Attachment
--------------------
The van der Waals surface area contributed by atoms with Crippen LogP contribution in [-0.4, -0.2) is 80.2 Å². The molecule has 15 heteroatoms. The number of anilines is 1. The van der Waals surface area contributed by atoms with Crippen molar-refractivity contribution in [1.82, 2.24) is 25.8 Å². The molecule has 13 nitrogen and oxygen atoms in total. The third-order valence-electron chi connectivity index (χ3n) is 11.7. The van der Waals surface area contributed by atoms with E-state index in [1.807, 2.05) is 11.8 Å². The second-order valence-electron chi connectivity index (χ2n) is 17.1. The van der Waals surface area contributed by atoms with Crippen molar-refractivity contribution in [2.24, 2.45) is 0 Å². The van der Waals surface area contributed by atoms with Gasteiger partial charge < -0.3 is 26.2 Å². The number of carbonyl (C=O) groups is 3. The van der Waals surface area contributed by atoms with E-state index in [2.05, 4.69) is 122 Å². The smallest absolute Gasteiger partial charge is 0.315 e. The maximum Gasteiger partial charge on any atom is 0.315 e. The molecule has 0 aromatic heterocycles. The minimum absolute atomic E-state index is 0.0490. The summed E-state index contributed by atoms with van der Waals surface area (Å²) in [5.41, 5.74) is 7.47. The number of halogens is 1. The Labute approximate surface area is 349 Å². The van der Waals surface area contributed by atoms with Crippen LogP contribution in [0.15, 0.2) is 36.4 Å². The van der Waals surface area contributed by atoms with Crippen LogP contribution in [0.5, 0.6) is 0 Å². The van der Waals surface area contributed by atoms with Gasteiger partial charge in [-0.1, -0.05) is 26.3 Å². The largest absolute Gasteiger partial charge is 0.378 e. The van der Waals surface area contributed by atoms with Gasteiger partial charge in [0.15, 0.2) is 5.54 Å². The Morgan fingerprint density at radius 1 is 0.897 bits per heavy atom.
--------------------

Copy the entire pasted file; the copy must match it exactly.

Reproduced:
The van der Waals surface area contributed by atoms with Crippen LogP contribution in [-0.4, -0.2) is 80.2 Å². The molecule has 15 heteroatoms. The number of anilines is 1. The van der Waals surface area contributed by atoms with Crippen molar-refractivity contribution in [1.82, 2.24) is 25.8 Å². The molecule has 13 nitrogen and oxygen atoms in total. The third-order valence-electron chi connectivity index (χ3n) is 11.7. The van der Waals surface area contributed by atoms with E-state index in [1.807, 2.05) is 11.8 Å². The second-order valence-electron chi connectivity index (χ2n) is 17.1. The van der Waals surface area contributed by atoms with Crippen molar-refractivity contribution in [2.24, 2.45) is 0 Å². The van der Waals surface area contributed by atoms with Gasteiger partial charge < -0.3 is 26.2 Å². The number of carbonyl (C=O) groups is 3. The van der Waals surface area contributed by atoms with E-state index in [2.05, 4.69) is 122 Å². The smallest absolute Gasteiger partial charge is 0.315 e. The maximum Gasteiger partial charge on any atom is 0.315 e. The molecule has 0 aromatic heterocycles. The minimum absolute atomic E-state index is 0.0490. The summed E-state index contributed by atoms with van der Waals surface area (Å²) in [5.41, 5.74) is 7.47. The number of halogens is 1. The Labute approximate surface area is 349 Å². The van der Waals surface area contributed by atoms with Crippen LogP contribution in [0.15, 0.2) is 36.4 Å². The van der Waals surface area contributed by atoms with Crippen LogP contribution in [0.5, 0.6) is 0 Å². The van der Waals surface area contributed by atoms with Gasteiger partial charge in [-0.1, -0.05) is 26.3 Å². The largest absolute Gasteiger partial charge is 0.378 e. The van der Waals surface area contributed by atoms with Gasteiger partial charge in [0.15, 0.2) is 5.54 Å². The Morgan fingerprint density at radius 1 is 0.897 bits per heavy atom.